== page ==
Nov 5, 2019

Lindsey Graham says he won't read House deposition transcripts

Photo: Mark Wilson/Getty Images

Senate Judiciary Chairman Lindsey Graham (R-S.C.) said that he will not read any of the transcripts released Tuesday by the House committees conducting the impeachment inquiry, telling CBS News: '"I've written the whole process off. ... I think this is a bunch of B.S."

Why it matters: In a revision to his Oct. 17 testimony, U.S. Ambassador to the EU Gordon Sondland acknowledged that he told a Ukrainian official that the release of military aid to Ukraine would "likely not occur" unless President Volodymyr Zelensky announced an investigation into a gas company with ties to Joe Biden's son.

  • Graham, a fierce Trump defender, told reporters on Sept. 25: "If you're looking for a circumstance where the president of the United States was threatening the Ukraine with cutting off aid unless they investigated his political opponent, you'd be very disappointed. That does not exist."
  • Graham was also pressed on what it would take to change his mind on impeachment in an interview with "Axios on HBO" last month. He told Axios' Jonathan Swan: "If you could show me that, you know, Trump actually was engaging in a quid pro quo, outside the phone call, that would be very disturbing."

Go deeper: Donald Trump's Senate red wall against impeachment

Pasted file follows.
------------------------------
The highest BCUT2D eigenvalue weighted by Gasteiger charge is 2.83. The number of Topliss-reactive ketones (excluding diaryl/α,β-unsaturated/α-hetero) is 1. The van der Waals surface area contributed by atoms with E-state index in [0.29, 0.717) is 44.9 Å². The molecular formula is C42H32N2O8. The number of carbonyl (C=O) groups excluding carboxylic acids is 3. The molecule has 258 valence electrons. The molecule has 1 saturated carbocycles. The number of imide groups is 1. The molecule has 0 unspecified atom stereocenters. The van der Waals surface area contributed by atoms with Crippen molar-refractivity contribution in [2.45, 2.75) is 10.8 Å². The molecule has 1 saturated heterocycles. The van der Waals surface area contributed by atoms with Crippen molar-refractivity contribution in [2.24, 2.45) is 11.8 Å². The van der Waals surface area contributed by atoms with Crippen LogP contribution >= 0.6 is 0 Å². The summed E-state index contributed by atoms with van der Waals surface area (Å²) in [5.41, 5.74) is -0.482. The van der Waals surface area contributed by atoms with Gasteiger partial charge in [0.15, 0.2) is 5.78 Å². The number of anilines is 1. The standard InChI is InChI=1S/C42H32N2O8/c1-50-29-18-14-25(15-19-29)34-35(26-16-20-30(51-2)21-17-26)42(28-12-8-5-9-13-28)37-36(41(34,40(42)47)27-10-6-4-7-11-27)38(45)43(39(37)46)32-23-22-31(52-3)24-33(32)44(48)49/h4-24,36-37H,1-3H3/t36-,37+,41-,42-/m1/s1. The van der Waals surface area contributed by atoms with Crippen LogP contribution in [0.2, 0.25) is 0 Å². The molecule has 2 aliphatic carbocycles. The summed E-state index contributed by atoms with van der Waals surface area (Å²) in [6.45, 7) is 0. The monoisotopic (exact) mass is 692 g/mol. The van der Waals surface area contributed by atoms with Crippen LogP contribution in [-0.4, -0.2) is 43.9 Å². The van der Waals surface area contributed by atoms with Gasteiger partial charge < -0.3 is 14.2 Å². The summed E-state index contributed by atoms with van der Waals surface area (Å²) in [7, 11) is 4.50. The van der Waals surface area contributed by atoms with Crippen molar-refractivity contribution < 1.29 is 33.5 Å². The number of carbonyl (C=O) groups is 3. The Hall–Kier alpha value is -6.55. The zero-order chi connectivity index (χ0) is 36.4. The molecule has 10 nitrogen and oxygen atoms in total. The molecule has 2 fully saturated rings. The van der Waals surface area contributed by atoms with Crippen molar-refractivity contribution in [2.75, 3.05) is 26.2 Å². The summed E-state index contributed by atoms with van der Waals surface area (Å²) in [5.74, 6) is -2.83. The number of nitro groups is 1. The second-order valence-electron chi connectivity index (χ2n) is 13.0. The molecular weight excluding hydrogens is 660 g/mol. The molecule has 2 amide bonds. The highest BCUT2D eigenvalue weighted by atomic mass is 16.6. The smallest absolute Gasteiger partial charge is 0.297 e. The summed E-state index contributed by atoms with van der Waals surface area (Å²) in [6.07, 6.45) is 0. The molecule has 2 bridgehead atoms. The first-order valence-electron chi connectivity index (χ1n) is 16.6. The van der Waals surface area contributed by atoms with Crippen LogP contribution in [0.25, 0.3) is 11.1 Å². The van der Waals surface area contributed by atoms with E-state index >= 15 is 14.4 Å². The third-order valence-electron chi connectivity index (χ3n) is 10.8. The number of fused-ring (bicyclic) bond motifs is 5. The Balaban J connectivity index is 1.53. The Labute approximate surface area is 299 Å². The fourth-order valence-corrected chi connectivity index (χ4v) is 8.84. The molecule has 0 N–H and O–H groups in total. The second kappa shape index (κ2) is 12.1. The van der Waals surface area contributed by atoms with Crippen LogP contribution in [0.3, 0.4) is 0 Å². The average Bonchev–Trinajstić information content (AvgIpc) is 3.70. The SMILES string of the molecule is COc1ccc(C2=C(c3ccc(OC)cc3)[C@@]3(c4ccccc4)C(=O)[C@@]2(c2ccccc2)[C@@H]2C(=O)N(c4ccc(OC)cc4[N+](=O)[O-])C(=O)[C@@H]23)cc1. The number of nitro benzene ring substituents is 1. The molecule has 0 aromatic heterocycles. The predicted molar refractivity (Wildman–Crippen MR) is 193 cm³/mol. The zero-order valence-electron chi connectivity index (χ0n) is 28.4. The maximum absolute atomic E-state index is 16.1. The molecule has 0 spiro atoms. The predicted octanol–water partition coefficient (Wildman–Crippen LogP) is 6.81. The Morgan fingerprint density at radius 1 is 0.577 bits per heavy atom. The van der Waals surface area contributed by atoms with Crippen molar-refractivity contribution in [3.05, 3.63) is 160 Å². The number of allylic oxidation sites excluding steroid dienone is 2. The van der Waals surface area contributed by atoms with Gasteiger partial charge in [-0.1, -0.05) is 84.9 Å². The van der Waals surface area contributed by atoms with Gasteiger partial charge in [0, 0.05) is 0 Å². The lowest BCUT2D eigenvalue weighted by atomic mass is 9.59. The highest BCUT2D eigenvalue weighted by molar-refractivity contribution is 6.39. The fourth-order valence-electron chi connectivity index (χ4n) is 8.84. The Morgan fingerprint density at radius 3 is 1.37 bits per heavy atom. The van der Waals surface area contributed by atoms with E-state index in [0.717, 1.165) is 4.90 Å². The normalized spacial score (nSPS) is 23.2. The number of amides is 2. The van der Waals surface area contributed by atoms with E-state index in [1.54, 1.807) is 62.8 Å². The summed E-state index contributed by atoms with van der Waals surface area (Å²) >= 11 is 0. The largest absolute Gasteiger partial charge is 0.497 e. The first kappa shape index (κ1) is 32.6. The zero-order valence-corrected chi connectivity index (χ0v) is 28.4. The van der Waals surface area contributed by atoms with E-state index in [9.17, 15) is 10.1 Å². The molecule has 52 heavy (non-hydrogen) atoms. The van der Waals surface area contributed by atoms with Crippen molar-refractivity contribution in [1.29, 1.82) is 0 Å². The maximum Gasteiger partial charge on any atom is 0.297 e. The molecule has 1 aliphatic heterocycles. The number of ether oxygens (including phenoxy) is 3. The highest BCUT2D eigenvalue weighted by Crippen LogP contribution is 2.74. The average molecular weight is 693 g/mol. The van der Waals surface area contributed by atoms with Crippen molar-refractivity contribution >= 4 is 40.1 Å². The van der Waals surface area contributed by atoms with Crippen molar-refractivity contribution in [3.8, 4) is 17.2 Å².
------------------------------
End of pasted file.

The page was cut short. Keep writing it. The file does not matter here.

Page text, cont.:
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Sondland says Ukraine quid pro quo "reflected Trump's desires and requirements"

EU Ambassador Gordon Sondland testified Wednesday that a quid pro quo conditioning a White House meeting for Ukrainian President Volodymyr Zelensky on a Ukrainian investigation into the Biden family's business dealings "reflected President Trump's desires and requirements."

Why it matters: This key point in Sondland's impeachment testimony could potentially be a turning point for Trump's support among Senate Republicans. Sen. Lindsey Graham (R-S.C.) told Axios' Jonathan Swan last month: "If you could show me that, you know, Trump actually was engaging in a quid pro quo, outside the phone call, that would be very disturbing."

Go deeper: Live updates on Sondland's impeachment testimony

Keep ReadingArrowNov 20, 2019

What Lindsey Graham said about a quid pro quo in October

Sen. Lindsey Graham told "Axios on HBO" last month that he'd be open to changing his mind on impeachment if he was shown Trump was engaged in a quid pro quo with Ukraine outside of the July 25 phone call.

Why it matters: Today, EU Ambassador Gordon Sondland publicly testified in an impeachment hearing that a quid pro quo preconditioning a White House meeting in exchange for an investigation into the Biden family's business dealings in Ukraine took place and "reflected President Trump's desires and requirements."

Go deeperArrowNov 20, 2019

Highlights from Gordon Sondland's impeachment testimony

Photo: Jim Watson/AFP via Getty Images

European Union Ambassador Gordon Sondland testified Wednesday in one of the week's most-anticipated impeachment hearings.

Driving the news: In his opening statement, Sondland said that he worked with Rudy Giuliani "at the express direction" of President Trump on matters involving Ukraine.

Go deeperArrowUpdated Nov 20, 2019